The quickest sequel ever. Only a few hours ago I wrote about where did the summer holidays go! Where did the first 6 months of lockdown go. It’s ending for many but not for some. Not for us. That got me thinking, which is dangerous🤪🧐

What has changed for Hawklad and me over those 6 months.

So for Hawklad the following have been the big changes…

  • His fears about health and illness have gone through the roof. Just exploded. He is wracked with anxieties and the need to wash is never more than a few minutes away.
  • His social anxieties have become more prominent. He is more inward looking, and less likely to interact with others. As a result he had become more isolated.
  • He is more aware of the world.
  • He is more aware of Aspergers.
  • He is more aware of the incompatibilities between the outdated world and those who are on the spectrum.
  • His reading has really come on. In his words – ‘more of a part time dyslexic now’. The irony that happened without direct school teaching.
  • His available world has shrunk. The days of school, trips to the beach, a hill walk, an outing to a historic site, a visit to a friends house – they all seem a distant memory. Most days he can’t even get to his own front gate.
  • He has shot up. Now taller than his Dad.
  • He has become thinner. Need to watch that.
  • He became a teenager. Almost instantaneously he suddenly found movies like Dumb and Dumber, Bill and Ted and anything by Will Farrell hysterical.
  • He has a truly shocking hairstyle. Dad is great at doing them and he has so much hair to mess up.
  • He can now talk about his mum without so much sadness. Much more about being proud of her.
  • He sleeps much less now.
  • He is becoming more clingy. Needing more reassurance that I’m in the house somewhere.
  • Many of his personal traits, those that are often identified as being Aspergers, have become more pronounced. More marked.

So many things have changed for our son. Changes in circumstances, physical changes, changes in personality. Some of these changes could be down to the lockdown but it could also be a natural development. It’s a difficult time for him, to be a teenager. But add in Aspergers and it can be such a disorientating period. Trying to find a fit between the complex world and the need to find personal identity. Finding that sadly Aspergers is still not widely seen as being socially acceptable. What to do? Try to confirm or be himself. All this at a time when he may become more inwardly looking and less likely to talk to about his emotions. Potentially troubling times ahead. Maybe that’s the next theme for our journey. We shall see.

Soon I will try to do a similar list for me. What’s changed for this Kermit the Frog.

37 thoughts on “Where did that go – The Sequel

  1. Seems like that’s the tough part. We don’t want our kids to be unaware but with awareness comes anxiety. For me I have to consciously and actively seek to become aware of the good around me and in people and the world to counteract what I know about the dark side of life. This doesn’t cure my anxiety but definitely lessens it. Unfortunately my kids are very unaware of certain dangers and will run headlong into the fray. Is Hawklad able to communicate with others via writing or is that a challenge as well? Hopefully if you remain open and talking about your emotions with him he will do the same.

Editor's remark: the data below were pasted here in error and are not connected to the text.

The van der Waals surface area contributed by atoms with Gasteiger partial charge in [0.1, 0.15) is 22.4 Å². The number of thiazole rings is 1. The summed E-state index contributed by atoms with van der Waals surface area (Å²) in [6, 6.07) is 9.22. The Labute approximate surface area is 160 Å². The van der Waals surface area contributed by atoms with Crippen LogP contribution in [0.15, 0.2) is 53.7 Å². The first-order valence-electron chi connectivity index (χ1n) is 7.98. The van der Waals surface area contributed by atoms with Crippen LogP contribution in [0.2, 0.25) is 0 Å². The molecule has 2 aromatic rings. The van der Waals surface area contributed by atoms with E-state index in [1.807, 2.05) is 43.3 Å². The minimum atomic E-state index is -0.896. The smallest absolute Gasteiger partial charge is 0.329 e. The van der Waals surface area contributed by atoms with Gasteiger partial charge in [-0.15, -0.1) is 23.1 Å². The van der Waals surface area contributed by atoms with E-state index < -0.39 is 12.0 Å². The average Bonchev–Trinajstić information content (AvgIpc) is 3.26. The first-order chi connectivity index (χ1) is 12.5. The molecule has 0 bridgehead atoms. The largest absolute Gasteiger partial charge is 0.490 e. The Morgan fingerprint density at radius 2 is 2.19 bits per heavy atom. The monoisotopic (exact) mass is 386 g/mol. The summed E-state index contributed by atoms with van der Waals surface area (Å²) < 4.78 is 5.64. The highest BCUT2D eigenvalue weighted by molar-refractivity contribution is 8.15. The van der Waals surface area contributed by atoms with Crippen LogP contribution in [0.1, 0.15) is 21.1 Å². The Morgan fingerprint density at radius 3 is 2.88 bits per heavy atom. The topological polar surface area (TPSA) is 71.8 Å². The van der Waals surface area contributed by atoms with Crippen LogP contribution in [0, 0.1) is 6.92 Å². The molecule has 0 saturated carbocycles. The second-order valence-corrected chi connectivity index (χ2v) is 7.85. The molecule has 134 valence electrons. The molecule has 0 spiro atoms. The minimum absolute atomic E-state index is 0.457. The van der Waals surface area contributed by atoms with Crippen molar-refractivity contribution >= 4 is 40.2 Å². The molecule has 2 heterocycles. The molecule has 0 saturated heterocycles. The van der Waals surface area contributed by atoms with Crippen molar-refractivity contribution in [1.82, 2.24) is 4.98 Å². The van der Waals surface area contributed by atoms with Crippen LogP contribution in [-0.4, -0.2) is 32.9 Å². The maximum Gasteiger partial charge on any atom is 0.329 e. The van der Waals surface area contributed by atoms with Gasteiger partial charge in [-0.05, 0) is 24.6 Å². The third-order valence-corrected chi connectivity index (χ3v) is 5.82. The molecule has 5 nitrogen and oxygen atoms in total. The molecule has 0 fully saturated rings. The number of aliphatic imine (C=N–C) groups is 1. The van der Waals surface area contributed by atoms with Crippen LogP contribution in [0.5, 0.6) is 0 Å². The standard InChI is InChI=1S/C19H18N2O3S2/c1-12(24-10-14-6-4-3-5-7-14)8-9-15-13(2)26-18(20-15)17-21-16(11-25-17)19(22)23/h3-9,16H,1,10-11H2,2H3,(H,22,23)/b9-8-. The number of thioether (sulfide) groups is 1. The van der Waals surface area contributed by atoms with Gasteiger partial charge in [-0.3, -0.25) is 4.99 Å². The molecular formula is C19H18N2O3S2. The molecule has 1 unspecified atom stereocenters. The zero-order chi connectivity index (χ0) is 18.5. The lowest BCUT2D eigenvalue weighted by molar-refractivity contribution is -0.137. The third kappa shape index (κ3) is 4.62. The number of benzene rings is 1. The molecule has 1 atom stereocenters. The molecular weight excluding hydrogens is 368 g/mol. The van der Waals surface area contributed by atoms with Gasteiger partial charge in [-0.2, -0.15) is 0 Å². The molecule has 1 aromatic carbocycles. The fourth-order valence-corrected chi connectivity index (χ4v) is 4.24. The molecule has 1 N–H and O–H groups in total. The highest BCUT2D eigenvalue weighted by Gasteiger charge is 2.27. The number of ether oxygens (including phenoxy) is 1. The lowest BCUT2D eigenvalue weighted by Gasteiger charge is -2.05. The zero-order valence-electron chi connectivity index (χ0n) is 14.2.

Liked by 2 people

  2. It’s not easy being green, but keep looking for that Rainbow Connection.😉
    Teens are so difficult. I know puberty is just around the corner for Ben, but he seems ageless. He also seems genderless. Maybe it’s just how I see him or maybe he’s truly just a Ben.
    I know that talking to my girls about how I felt and things I experienced at their age when they were teens, helped them to talk to me. They enjoyed laughing at what a dork I was. My diary from age 12 had them nearly wetting themselves with laughter. 🤷🏼‍♀️

    Awesome news about Hawklads reading!! 💃🏼✨ That makes me smile BIG! He’s SO smart, with being able to read more, he’ll be able to learn about whatever he wants. That is SOOOO great! YOU helped him do that! YOU took the pressure off, allowed him to go at his speed. YOU are an awesome teacher AND and awesome Dad! A superhero! Gary Kermit Superdad, you rock!🤘💌💌

    Liked by 3 people

  3. They seem to change overnight sometimes. I look at my almost 16 year old now and can’t believe it’s the same individual. Then on occasions I have a flash of the little toddler/boy still in there.

    Great news about the reading. That’s such an achievement x

    Liked by 2 people

  4. Despite everything and while you may not think of it this way, this is avery positive post cos you are looking at the realities and listing them. You may not like some of them, fear some of them, but others you can see are good and better than before. That is the best place to be, rather than panicking sticking your head in the sand, or wanting to crawl back to bed. Now… we want your list next.

    Liked by 3 people

  5. It is so heart-wrenching to watch our children struggle. Far more painful than dealing with our own issues. Hold on to hope and remember how resilient they are after all. 💕

    Liked by 1 person

Leave a Reply

Fill in your details below or click an icon to log in:

WordPress.com Logo

You are commenting using your WordPress.com account. Log Out /  Change )

Google photo

You are commenting using your Google account. Log Out /  Change )

Twitter picture

You are commenting using your Twitter account. Log Out /  Change )

Facebook photo

You are commenting using your Facebook account. Log Out /  Change )

Connecting to %s